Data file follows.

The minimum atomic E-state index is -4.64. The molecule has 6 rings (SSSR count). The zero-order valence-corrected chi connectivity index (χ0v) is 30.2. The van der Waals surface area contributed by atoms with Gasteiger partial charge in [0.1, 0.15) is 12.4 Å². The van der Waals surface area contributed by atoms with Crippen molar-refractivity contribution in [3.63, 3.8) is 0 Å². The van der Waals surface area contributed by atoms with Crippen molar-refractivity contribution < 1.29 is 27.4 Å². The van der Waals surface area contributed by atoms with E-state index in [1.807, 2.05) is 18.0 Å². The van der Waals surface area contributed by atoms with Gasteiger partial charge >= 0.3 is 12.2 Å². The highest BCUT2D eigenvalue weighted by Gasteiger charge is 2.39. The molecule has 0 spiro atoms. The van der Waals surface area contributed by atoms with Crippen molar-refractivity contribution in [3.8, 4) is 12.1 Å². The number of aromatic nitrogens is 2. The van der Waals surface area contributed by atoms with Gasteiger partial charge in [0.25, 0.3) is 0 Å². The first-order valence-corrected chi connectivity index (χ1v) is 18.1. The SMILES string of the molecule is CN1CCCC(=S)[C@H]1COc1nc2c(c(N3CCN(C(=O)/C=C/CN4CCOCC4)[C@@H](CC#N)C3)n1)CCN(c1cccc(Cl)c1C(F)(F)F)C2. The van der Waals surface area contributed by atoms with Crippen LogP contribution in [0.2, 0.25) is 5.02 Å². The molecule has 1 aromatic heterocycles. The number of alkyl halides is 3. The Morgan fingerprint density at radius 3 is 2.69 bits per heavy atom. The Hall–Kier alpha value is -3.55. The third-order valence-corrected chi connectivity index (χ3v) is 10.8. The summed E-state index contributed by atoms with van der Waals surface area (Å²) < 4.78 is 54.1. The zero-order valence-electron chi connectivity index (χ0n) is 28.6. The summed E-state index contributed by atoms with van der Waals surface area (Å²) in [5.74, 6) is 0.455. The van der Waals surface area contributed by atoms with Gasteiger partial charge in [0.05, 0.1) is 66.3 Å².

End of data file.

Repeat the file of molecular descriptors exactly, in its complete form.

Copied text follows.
The minimum atomic E-state index is -4.64. The molecule has 6 rings (SSSR count). The zero-order valence-corrected chi connectivity index (χ0v) is 30.2. The van der Waals surface area contributed by atoms with Gasteiger partial charge in [0.1, 0.15) is 12.4 Å². The van der Waals surface area contributed by atoms with Crippen molar-refractivity contribution in [3.63, 3.8) is 0 Å². The van der Waals surface area contributed by atoms with Crippen molar-refractivity contribution < 1.29 is 27.4 Å². The van der Waals surface area contributed by atoms with E-state index in [1.807, 2.05) is 18.0 Å². The van der Waals surface area contributed by atoms with Gasteiger partial charge >= 0.3 is 12.2 Å². The highest BCUT2D eigenvalue weighted by Gasteiger charge is 2.39. The molecule has 0 spiro atoms. The van der Waals surface area contributed by atoms with Crippen molar-refractivity contribution in [3.8, 4) is 12.1 Å². The number of aromatic nitrogens is 2. The van der Waals surface area contributed by atoms with Gasteiger partial charge in [0.25, 0.3) is 0 Å². The first-order valence-corrected chi connectivity index (χ1v) is 18.1. The SMILES string of the molecule is CN1CCCC(=S)[C@H]1COc1nc2c(c(N3CCN(C(=O)/C=C/CN4CCOCC4)[C@@H](CC#N)C3)n1)CCN(c1cccc(Cl)c1C(F)(F)F)C2. The van der Waals surface area contributed by atoms with Crippen LogP contribution in [0.2, 0.25) is 5.02 Å². The molecule has 1 aromatic heterocycles. The number of alkyl halides is 3. The Morgan fingerprint density at radius 3 is 2.69 bits per heavy atom. The Hall–Kier alpha value is -3.55. The third-order valence-corrected chi connectivity index (χ3v) is 10.8. The summed E-state index contributed by atoms with van der Waals surface area (Å²) < 4.78 is 54.1. The zero-order valence-electron chi connectivity index (χ0n) is 28.6. The summed E-state index contributed by atoms with van der Waals surface area (Å²) in [5.74, 6) is 0.455. The van der Waals surface area contributed by atoms with Gasteiger partial charge in [0.05, 0.1) is 66.3 Å².